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February 27th, 2014 Dear President Bollinger, We were thrilled to read your message to the University community in response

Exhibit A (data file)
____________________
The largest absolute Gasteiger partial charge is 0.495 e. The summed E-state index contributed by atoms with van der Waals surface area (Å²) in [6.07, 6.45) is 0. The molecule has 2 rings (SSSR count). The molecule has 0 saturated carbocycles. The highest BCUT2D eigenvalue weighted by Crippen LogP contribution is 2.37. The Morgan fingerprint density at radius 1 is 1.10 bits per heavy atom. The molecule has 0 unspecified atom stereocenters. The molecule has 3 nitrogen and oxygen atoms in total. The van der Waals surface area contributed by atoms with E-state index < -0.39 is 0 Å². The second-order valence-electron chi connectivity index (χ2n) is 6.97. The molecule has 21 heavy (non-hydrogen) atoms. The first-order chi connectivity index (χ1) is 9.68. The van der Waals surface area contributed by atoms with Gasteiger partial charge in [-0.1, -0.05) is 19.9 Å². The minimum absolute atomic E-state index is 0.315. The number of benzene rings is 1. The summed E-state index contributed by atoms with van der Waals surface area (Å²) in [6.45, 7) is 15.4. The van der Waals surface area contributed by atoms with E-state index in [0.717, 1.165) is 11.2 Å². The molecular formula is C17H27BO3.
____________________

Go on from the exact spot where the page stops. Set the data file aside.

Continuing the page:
to concerns regarding the flawed policies and inadequate resources for preventing and addressing sexual assault on campus. It was meaningful to hear you publicly acknowledge the seriousness and urgency of reforming these policies, resources, and campus culture. Specifically, we were very excited by your commitment to host a series of town hall meetings in order to engage with students directly and continuously around this issue. However, it has been a month since you issued that statement, and we have received no news about plans for a town hall meeting. As you know, these issues affect many students daily lives in very real and often very traumatic ways. We ask that you set and announce a date for the first of these meetings within one week of receiving this letter, and that this meeting occur no later than March 13, 2014. If our requests are not addressed within this timeframe, we plan to escalate. While the administration has commented that there are ongoing conversations with students about this issue, it is not clear to the student body which administrators and students are engaged in this process, how other students can get involved, and whether the parties currently present reflect the varied ways students experience and are affected by sexual violence on campus. With this in mind, we respectfully challenge you to seek out and actively include a wider diversity of students in these discussions and decisions. The first step towards meaningful student involvement is to initiate the series town hall meetings that you have already committed to holding. It is especially important that during these town hall meetings, the decision-makers who design and implement the relevant policies and resources be physically present in the space to engage with students directly and answer questions. We must have at least one opportunity to engage directly with representatives from the following bodies: Title IX coordinators from both Columbia and Barnard; Sexual Violence Response, the Rape Crisis Center, and Consent 101 coordinators; Health Services, Columbia Psychological Services and Furman Counseling Center; and the Office of Student Services for Gender-Based and Sexual Misconduct, including those who select, train, and supervise the hearing panels. "There are few things more precious on any university campus than freedom of thought and expression, ... That is the teaching of the First Amendment, and I believe it should be the principle we live by at Columbia University." Lee C. Bollinger We demand to be heard. Thank you for your prompt consideration, No Red Tape of Columbia University